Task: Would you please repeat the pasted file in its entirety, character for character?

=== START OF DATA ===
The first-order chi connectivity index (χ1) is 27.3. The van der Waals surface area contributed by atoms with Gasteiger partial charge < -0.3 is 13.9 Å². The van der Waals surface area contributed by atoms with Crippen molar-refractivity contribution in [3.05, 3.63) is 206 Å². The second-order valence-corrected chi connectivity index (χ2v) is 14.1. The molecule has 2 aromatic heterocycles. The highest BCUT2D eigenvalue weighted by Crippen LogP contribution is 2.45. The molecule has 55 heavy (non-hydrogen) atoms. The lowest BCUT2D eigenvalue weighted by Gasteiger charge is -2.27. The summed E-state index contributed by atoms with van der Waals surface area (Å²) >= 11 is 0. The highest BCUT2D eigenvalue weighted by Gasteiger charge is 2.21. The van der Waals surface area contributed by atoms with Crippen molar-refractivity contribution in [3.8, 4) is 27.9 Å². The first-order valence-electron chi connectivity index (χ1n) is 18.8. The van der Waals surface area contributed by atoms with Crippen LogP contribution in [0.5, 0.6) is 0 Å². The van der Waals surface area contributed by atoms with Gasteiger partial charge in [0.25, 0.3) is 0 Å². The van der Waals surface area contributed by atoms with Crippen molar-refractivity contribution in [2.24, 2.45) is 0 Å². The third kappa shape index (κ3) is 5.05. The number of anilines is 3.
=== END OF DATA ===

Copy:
The first-order chi connectivity index (χ1) is 27.3. The van der Waals surface area contributed by atoms with Gasteiger partial charge < -0.3 is 13.9 Å². The van der Waals surface area contributed by atoms with Crippen molar-refractivity contribution in [3.05, 3.63) is 206 Å². The second-order valence-corrected chi connectivity index (χ2v) is 14.1. The molecule has 2 aromatic heterocycles. The highest BCUT2D eigenvalue weighted by Crippen LogP contribution is 2.45. The molecule has 55 heavy (non-hydrogen) atoms. The lowest BCUT2D eigenvalue weighted by Gasteiger charge is -2.27. The summed E-state index contributed by atoms with van der Waals surface area (Å²) >= 11 is 0. The highest BCUT2D eigenvalue weighted by Gasteiger charge is 2.21. The van der Waals surface area contributed by atoms with Crippen molar-refractivity contribution in [3.8, 4) is 27.9 Å². The first-order valence-electron chi connectivity index (χ1n) is 18.8. The van der Waals surface area contributed by atoms with Crippen LogP contribution in [0.5, 0.6) is 0 Å². The van der Waals surface area contributed by atoms with Gasteiger partial charge in [0.25, 0.3) is 0 Å². The van der Waals surface area contributed by atoms with Crippen molar-refractivity contribution in [2.24, 2.45) is 0 Å². The third kappa shape index (κ3) is 5.05. The number of anilines is 3.